Students will close this problem with their presentations. As a class, they will vote on which
team came up with the best proposal of the problem.
Assessment
Students will be assessed by two ways. The first assessment is a rubric with the presentation.
There will be a checklist to illustrate the teacher sees that the students are learning. There will
also be an individual assessment. As groups present their answer to the problem, everyone will
have to record facts that they learned or something significant.
Interdisciplinary Emphasis:
There is some minor emphasis on mathematics for the graphs. Depending on how the students
answer the problem, there could be emphasis on science. Mainly, the focus of this lesson is the
social sciences.
Bibliography
http://www.econedlink.org/lessons/index.php?lid=508&type=educator
http://www.investopedia.com/university/economics/economics3.asp#ixzz1tgQtyH3Q
The Great Depression
http://www.thegreatdepressioncauses.com/facts.html
Hurricane Katrina
http://www.dosomething.org/tipsandtools/11-facts-about-hurricane-katrina
http://www.vrml.k12.la.us/3rd/homework/ss/unit5/scarce/scarcehurricanes/scarce_louisiana4.ht
m
http://www.msnbc.msn.com/id/9146363/ns/business-local_business/t/pump-prices-jump-acrossus-after-katrina/#.T584v6tPuSo
World War II
http://freepages.history.rootsweb.ancestry.com/~cescott/war&rec.html
The 1906 Fire and Earthquake in San Francisco
http://mceer.buffalo.edu/1906_Earthquake/additional_information/earthquake-facts.asp

Your historical event is


Hurricane Katrina which
happened in August 2005.
This disaster left many
civilians, especially in New
Orleans, in devastation. Here
are a few facts to help you
see how supply and demand
was affected. (Think scarcity:
jobs, land, food, gas)
- Katrina knocked out
about 95 percent of oil
production in the Gulf - a key supply point for
the U.S. About a
quarter of domestic oil comes from the region!
- About 90,000 square miles of land were destroyed by the hurricane
- 80% of New Orleans was underwater.
- Before the hurricane, the region supported approximately one million nonfarm jobs, with 600,000 of them in New Orleans, but hundreds of thousands
of local residents were left unemployed by the hurricane.
- Hurricane Katrina caused $75 billion in estimated physical damages, the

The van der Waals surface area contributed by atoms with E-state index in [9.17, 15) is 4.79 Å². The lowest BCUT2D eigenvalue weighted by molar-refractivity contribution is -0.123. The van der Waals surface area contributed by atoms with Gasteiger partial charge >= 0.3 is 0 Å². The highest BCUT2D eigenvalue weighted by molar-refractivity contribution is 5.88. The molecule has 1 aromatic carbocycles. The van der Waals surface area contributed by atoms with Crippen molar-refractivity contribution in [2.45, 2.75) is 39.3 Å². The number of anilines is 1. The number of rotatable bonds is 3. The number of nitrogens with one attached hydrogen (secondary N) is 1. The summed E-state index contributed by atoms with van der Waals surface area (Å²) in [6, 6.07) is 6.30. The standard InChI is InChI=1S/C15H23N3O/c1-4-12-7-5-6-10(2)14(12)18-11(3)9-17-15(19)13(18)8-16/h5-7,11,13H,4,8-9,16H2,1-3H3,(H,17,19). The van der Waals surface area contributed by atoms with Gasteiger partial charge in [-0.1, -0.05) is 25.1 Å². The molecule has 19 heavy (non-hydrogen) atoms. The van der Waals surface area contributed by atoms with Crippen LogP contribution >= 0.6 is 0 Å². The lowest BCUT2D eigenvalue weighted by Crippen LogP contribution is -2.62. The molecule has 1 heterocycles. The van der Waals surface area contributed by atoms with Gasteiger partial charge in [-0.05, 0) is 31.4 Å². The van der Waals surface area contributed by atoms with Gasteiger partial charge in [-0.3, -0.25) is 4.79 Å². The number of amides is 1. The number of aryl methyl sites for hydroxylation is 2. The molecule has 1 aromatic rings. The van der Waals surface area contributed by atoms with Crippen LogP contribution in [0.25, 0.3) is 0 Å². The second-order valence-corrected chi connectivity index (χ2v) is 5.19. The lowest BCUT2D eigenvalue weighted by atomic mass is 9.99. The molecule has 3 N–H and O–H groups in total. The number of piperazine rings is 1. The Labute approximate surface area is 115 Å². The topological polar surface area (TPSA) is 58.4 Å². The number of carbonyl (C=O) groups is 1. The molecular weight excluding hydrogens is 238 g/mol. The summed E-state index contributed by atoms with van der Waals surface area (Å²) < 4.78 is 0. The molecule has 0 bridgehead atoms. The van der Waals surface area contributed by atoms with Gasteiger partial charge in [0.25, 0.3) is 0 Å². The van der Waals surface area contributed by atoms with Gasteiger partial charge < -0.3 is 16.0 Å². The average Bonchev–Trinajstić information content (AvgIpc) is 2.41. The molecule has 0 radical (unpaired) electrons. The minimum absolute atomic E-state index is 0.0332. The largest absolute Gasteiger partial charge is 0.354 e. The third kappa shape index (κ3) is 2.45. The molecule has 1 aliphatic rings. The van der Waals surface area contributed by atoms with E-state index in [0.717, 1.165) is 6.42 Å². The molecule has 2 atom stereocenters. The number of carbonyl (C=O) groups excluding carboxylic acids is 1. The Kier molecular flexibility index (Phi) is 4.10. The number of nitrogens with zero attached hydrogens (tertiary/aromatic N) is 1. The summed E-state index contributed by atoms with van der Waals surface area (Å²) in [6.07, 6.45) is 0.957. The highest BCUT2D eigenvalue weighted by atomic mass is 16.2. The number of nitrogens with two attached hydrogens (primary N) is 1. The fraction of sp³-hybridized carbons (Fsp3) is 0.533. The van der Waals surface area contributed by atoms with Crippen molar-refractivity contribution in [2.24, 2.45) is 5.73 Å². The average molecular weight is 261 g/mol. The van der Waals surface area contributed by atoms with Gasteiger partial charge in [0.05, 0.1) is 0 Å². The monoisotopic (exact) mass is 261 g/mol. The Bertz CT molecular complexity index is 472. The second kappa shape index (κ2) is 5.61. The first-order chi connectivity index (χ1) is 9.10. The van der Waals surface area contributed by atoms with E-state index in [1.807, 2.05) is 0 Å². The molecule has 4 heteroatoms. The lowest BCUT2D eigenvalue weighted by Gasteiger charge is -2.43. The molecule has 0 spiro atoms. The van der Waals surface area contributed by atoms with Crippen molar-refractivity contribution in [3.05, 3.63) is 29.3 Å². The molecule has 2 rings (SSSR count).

most costly hurricane in history! It is estimated that the total economic
impact in Louisiana and Mississippi may exceed $150 billion.
How did the United States solve this problem? What did supply and demand
look like during this period?

Your historical event is the Great


Depression. The stock market
crashed on October 29, 1929 and
impacted the United States
economy. Here are some facts
that demonstrate how supply and
demand were affected.
- When Dust Bowl conditions
devastated farmers, many
defaulted on their bank loans,
which helped lead to widespread
bank failure.
At its highest point during the Great Depression, unemployment reached
25% in 1933.
The Dust Bowl years spanned 1930-1936, when a million acres of farmland
across the Plains became worthless due to severe drought and overfarming.
Before the start of the Great Depression, there were 25,000 banks in the
United States. By 1933, almost half of those banks (11,000) had failed.
Citizens had to get their necessities by rations.

What did Franklin Roosevelt and others do to help fix this economic
disaster? What did supply and demand look like during this time period?

Your historical event is World War II. The United States of America joined the
war in December of 1942 after Japan attacked Pearl Harbor. Though many men
left their jobs and homes to fight in the war, the Second Great War was very
beneficial to the United States economy. Here are some facts that supply and
demand were affected. You are encouraged to do more research if you wish!
- The level of employment in manufacturing rose by 60 percent. Women
became employees and took over jobs left by their dads, brothers,
husbands, and sons.
- The War provided immediate benefits to the U.S. economy because it led to
a substantial increase in exports. Some war materials were provided the
Allies through the Lend Lease program.
- By government order, the auto industry shifted completely to producing
vehicles for the military
- The Office of Price Administration (OPA) set prices, wages, and rents and
set up a rationing system for many
basic consumer goods, including
sugar, butter, tires, and gasoline.
Many consumer goods made of
metal either disappeared or other
materials were substituted for
metal

What did supply and demand look like during this era? What was done to
fix the scarcity of supplies?

Your historical event is the


Great Earthquake and Fire in
San Francisco. This natural
disaster happened in 1906.
Over a period of 60 years, the
city had become the financial,
trade and cultural center of
the West; operated the
busiest port on the West
Coast; and was the "gateway to
the Pacific", through which
growing US economic and
military power was projected
into the Pacific and Asia. Over
80% of the city was destroyed by the earthquake and fire. Here are some facts
that may help you see how supply and demand is affected during a disaster and
help you see what can be done to fix a problem.
- Over 225,000 of the citys 400,000 residents were homeless.
- Affected 375,000 square miles, half of which were in the Pacific Ocean.
- The Navy contributed to putting out fires by running water lines and